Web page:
Faster Healing For Blisters, Cuts, Scrapes, And Bruises

Wednesday, May 23, 2012 | By Ben Greenfield
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Between a slip during the recent Wildflower Triathlon, 32 hours spent airplane traveling to Dubai for a speaking commitment, a few hard fought tennis matches at the Pacific Northwest Regionals tennis tournament, and tending to burns that my mother sustained from a boiling water accident, I’ve found myself treating an inordinate amount of blisters, scrapes, bruises, boils and cuts.

In the process, I’ve experimented with methods to get wounds to heal faster. Whether you’ve recently scraped yourself up in a bike accident, sprouted blisters from breaking in new running shoes, or have some other skin condition you need to address, what I’ve found may certainly help you.

Here are my top 4 tips for healing skin faster:


A nasty scrape on my thigh completely quit hurting and an infection disappeared rapidly when I began applying a raw, local honey to it 2-3 times a day, then covering it with gauze. Different types of honey have been shown to have antibacterial activity against multiple bacterial species, and one type of honey called “manuka honey” has also been shown to have an inhibitory effect on methicillin-resistant S aureus (MRSA), a common infection encountered in gyms and sporting situations. Topical honey also has antifungal activity, and multiple studies have demonstrated honey to accelerate wound healing, decrease bruising, decrease inflammation, reduce tissue death, and improve circulation. Just be sure you use the real, raw honey – not the stuff you find in the cooking section of the average grocery store.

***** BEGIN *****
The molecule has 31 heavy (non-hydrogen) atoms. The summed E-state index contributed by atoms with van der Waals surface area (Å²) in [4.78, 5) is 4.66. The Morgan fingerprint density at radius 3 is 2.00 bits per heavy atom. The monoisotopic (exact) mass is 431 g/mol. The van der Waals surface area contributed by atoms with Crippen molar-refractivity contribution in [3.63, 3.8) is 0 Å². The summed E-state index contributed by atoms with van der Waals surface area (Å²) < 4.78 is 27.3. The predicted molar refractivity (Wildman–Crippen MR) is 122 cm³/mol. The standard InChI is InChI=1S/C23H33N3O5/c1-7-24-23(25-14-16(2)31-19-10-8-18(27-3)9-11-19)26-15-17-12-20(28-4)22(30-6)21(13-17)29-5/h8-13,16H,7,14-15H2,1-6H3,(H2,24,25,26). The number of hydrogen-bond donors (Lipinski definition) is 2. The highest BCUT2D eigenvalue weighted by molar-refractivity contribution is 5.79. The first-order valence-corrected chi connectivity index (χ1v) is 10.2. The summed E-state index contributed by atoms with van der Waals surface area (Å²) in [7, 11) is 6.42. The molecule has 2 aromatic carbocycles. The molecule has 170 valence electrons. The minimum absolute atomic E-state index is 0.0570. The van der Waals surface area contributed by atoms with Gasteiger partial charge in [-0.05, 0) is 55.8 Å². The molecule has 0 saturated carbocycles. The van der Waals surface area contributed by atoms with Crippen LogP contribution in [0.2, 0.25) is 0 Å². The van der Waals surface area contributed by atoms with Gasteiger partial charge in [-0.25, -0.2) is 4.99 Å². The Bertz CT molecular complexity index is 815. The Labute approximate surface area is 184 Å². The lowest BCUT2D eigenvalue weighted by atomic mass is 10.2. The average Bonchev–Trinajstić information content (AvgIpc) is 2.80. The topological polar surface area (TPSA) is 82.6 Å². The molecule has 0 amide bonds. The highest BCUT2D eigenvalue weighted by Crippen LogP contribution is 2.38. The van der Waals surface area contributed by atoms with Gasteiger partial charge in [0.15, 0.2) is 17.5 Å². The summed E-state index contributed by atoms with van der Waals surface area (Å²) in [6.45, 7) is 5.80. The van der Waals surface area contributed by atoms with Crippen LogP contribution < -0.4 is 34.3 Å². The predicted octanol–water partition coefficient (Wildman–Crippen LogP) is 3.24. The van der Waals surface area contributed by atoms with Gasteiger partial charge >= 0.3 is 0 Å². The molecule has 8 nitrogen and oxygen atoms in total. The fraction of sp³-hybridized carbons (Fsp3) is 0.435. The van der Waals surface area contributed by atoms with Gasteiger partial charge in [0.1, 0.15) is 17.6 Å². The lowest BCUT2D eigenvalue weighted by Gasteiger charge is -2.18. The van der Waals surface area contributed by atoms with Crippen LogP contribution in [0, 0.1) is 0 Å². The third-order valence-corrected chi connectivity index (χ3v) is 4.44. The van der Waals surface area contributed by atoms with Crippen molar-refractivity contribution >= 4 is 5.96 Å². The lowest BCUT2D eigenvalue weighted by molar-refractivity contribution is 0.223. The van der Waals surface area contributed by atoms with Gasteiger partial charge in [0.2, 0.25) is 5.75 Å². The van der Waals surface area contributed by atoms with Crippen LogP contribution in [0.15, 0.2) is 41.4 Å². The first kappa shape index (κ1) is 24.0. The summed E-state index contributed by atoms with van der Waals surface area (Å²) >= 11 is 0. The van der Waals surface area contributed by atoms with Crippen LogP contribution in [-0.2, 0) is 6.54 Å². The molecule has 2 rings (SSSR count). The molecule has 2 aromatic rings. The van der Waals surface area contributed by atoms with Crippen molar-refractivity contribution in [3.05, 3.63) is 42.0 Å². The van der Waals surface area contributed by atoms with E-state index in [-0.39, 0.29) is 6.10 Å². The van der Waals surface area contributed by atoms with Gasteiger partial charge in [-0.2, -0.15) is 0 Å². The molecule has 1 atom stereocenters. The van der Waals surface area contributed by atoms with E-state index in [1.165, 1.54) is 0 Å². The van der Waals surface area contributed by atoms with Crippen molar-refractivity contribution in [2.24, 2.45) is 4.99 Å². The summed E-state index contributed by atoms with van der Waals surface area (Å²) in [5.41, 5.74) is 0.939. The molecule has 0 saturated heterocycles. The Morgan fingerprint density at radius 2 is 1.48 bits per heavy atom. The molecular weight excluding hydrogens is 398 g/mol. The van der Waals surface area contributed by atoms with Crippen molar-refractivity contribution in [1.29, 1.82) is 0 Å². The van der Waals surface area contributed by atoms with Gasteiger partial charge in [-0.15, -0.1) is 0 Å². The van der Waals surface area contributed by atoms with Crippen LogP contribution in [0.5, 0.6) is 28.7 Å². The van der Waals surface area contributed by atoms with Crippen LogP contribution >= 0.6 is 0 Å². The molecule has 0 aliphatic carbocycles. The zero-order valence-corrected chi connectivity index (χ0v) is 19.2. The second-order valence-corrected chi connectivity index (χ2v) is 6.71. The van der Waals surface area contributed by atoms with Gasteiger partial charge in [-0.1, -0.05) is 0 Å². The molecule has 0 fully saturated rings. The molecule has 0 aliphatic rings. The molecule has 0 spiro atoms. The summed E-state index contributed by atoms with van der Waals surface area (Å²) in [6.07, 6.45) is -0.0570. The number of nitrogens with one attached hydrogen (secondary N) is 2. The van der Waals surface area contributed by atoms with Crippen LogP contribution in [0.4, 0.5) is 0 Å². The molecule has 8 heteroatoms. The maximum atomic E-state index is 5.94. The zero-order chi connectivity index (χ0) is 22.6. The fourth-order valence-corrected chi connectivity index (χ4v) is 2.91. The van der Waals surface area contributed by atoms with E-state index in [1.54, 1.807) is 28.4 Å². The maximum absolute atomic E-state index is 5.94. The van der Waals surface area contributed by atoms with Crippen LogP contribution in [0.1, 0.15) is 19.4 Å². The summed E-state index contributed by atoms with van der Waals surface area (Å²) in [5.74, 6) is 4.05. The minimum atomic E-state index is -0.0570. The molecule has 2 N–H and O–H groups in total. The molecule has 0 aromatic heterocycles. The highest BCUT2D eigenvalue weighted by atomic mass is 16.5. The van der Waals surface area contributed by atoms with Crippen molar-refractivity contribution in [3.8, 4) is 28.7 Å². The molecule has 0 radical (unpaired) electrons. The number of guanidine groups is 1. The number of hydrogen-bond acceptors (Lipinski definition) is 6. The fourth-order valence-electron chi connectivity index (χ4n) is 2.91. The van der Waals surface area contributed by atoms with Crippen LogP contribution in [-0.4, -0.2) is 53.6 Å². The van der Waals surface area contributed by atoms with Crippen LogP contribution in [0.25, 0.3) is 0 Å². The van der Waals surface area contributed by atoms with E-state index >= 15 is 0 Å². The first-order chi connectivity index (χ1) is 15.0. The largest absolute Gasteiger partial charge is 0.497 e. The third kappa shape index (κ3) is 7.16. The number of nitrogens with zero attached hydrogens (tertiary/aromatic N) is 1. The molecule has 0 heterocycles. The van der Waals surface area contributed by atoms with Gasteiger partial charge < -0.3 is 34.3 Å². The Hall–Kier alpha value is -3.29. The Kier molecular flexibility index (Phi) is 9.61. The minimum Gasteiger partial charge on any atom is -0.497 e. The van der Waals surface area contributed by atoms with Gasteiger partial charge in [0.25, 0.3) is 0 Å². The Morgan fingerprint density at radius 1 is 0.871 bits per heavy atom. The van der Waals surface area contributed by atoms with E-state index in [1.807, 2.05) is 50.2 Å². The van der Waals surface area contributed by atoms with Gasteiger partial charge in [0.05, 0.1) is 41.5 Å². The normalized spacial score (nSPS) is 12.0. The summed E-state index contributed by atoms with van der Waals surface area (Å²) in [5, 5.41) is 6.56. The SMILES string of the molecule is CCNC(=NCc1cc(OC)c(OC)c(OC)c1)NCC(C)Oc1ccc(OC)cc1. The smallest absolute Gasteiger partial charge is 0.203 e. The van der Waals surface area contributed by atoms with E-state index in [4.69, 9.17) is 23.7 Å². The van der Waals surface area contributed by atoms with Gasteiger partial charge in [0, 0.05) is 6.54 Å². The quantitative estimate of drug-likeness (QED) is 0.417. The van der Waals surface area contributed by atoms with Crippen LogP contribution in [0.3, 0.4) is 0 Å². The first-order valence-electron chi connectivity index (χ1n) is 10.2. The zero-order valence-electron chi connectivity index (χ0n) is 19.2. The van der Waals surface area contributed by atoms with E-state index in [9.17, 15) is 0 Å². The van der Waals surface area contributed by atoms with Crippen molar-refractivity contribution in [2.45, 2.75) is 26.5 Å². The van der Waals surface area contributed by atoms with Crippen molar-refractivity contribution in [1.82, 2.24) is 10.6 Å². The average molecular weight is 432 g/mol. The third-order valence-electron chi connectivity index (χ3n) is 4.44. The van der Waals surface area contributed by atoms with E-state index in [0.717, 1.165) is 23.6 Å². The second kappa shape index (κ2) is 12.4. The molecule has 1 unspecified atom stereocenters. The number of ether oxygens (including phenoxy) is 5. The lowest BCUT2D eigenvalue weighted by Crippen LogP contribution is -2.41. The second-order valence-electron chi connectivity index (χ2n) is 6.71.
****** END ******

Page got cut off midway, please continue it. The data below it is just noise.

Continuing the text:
Vitamin C 

While I’ve simply been using a 1g Vitamin C effervescent tablet 2 times a day, you can also use a topical vitamin C supplement as well. Vitamin C is required to make collagen, the connective tissue in your skin that helps healing and prevents blistering. It also strengthens scar tissue and helps to  reduce tissue death and fight off infection.

Proteolytic Enzymes

Proteolytic enzymes, which include compounds like bromelain, papain, trypsin, and chymotrypsin, are a family of proteins that serve to degrade debris that occur from cell breakdown – particularly something called “fibrinogen”. These enzymes can assist with collagen synthesis, removal of scar tissue (especially in areas with limited blood flow), and significantly enhance wound healing, including post-surgery. These help with post-workout soreness, but are also useful if you have a cut, scrape or bruise.

Tea Tree Oil

 A compound present in tea tree oil called “terpinenol” has significant antimicrobial properties, and tea trea oil also has anti-inflammatory and antiseptic properties. You can simply get tea trea extract from a health food store and mix one part tea tree oil with 10 parts water. Next, dab the diluted oil onto your bare skin with a cottonball, or put the extract on the back side of a bandaid or gauze before you put it over a wound.

I’ve been using each of these methods, and have noticed a significantly accelerated tissue healing response compared to my old method of just grabbing some antibiotic ointment, soap and water, and a bandaid. So if you’re an active individual, I’d highly recommend adding honey, Vitamin C, proteolytic enzymes and tea tree oil to your own wound recovery cupboard.

For more guidance on training and nutrition, visit Ben's training plans in TrainingPeaks' "plans and exercise" library.

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